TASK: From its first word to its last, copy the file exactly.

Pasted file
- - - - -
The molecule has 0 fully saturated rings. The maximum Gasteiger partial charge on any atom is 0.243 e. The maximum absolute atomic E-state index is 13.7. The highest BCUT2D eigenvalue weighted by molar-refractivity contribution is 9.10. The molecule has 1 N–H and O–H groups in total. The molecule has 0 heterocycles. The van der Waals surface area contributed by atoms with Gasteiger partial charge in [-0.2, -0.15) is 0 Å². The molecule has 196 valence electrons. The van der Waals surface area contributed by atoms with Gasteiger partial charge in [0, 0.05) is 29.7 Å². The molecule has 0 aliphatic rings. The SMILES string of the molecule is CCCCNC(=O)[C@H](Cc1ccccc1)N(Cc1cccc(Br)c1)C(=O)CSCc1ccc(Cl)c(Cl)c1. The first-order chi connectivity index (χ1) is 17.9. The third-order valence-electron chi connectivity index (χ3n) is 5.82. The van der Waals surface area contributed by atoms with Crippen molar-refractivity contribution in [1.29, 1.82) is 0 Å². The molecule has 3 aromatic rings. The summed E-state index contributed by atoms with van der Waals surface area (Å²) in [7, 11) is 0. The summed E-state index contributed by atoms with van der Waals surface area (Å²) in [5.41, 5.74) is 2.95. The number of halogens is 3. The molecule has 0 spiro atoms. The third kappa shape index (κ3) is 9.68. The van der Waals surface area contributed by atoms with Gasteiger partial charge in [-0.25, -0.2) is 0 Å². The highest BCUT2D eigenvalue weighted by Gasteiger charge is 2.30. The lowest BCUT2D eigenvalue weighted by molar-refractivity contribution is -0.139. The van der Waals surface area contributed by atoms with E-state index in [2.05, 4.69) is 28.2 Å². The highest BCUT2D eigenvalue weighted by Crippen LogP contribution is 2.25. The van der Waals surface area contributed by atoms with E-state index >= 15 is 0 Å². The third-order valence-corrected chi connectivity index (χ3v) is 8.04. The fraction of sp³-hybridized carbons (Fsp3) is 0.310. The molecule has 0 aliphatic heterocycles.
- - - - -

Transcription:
The molecule has 0 fully saturated rings. The maximum Gasteiger partial charge on any atom is 0.243 e. The maximum absolute atomic E-state index is 13.7. The highest BCUT2D eigenvalue weighted by molar-refractivity contribution is 9.10. The molecule has 1 N–H and O–H groups in total. The molecule has 0 heterocycles. The van der Waals surface area contributed by atoms with Gasteiger partial charge in [-0.2, -0.15) is 0 Å². The molecule has 196 valence electrons. The van der Waals surface area contributed by atoms with Gasteiger partial charge in [0, 0.05) is 29.7 Å². The molecule has 0 aliphatic rings. The SMILES string of the molecule is CCCCNC(=O)[C@H](Cc1ccccc1)N(Cc1cccc(Br)c1)C(=O)CSCc1ccc(Cl)c(Cl)c1. The first-order chi connectivity index (χ1) is 17.9. The third-order valence-electron chi connectivity index (χ3n) is 5.82. The van der Waals surface area contributed by atoms with Crippen molar-refractivity contribution in [1.29, 1.82) is 0 Å². The molecule has 3 aromatic rings. The summed E-state index contributed by atoms with van der Waals surface area (Å²) in [7, 11) is 0. The summed E-state index contributed by atoms with van der Waals surface area (Å²) in [5.41, 5.74) is 2.95. The number of halogens is 3. The molecule has 0 spiro atoms. The third kappa shape index (κ3) is 9.68. The van der Waals surface area contributed by atoms with Gasteiger partial charge in [-0.25, -0.2) is 0 Å². The highest BCUT2D eigenvalue weighted by Gasteiger charge is 2.30. The lowest BCUT2D eigenvalue weighted by molar-refractivity contribution is -0.139. The van der Waals surface area contributed by atoms with E-state index in [2.05, 4.69) is 28.2 Å². The highest BCUT2D eigenvalue weighted by Crippen LogP contribution is 2.25. The van der Waals surface area contributed by atoms with E-state index >= 15 is 0 Å². The third-order valence-corrected chi connectivity index (χ3v) is 8.04. The fraction of sp³-hybridized carbons (Fsp3) is 0.310. The molecule has 0 aliphatic heterocycles.